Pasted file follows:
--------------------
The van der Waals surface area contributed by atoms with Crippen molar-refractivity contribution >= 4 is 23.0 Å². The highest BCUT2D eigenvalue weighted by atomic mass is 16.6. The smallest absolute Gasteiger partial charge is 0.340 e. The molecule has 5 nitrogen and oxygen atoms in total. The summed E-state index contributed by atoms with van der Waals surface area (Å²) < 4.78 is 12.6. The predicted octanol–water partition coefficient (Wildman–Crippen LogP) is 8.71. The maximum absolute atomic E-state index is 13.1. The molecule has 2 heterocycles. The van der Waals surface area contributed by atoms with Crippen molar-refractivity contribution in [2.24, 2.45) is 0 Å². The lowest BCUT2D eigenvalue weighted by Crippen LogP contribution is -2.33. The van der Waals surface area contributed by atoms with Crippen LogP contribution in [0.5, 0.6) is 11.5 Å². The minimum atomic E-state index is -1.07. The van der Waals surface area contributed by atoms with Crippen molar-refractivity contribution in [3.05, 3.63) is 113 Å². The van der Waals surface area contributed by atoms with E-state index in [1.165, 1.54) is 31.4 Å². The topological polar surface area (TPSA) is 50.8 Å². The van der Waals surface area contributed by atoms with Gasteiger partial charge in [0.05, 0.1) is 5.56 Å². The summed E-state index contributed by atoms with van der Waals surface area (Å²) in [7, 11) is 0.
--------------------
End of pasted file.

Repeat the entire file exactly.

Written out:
The van der Waals surface area contributed by atoms with Crippen molar-refractivity contribution >= 4 is 23.0 Å². The highest BCUT2D eigenvalue weighted by atomic mass is 16.6. The smallest absolute Gasteiger partial charge is 0.340 e. The molecule has 5 nitrogen and oxygen atoms in total. The summed E-state index contributed by atoms with van der Waals surface area (Å²) < 4.78 is 12.6. The predicted octanol–water partition coefficient (Wildman–Crippen LogP) is 8.71. The maximum absolute atomic E-state index is 13.1. The molecule has 2 heterocycles. The van der Waals surface area contributed by atoms with Crippen molar-refractivity contribution in [2.24, 2.45) is 0 Å². The lowest BCUT2D eigenvalue weighted by Crippen LogP contribution is -2.33. The van der Waals surface area contributed by atoms with Crippen LogP contribution in [0.5, 0.6) is 11.5 Å². The minimum atomic E-state index is -1.07. The van der Waals surface area contributed by atoms with Crippen molar-refractivity contribution in [3.05, 3.63) is 113 Å². The van der Waals surface area contributed by atoms with E-state index in [1.165, 1.54) is 31.4 Å². The topological polar surface area (TPSA) is 50.8 Å². The van der Waals surface area contributed by atoms with Gasteiger partial charge in [0.05, 0.1) is 5.56 Å². The summed E-state index contributed by atoms with van der Waals surface area (Å²) in [7, 11) is 0.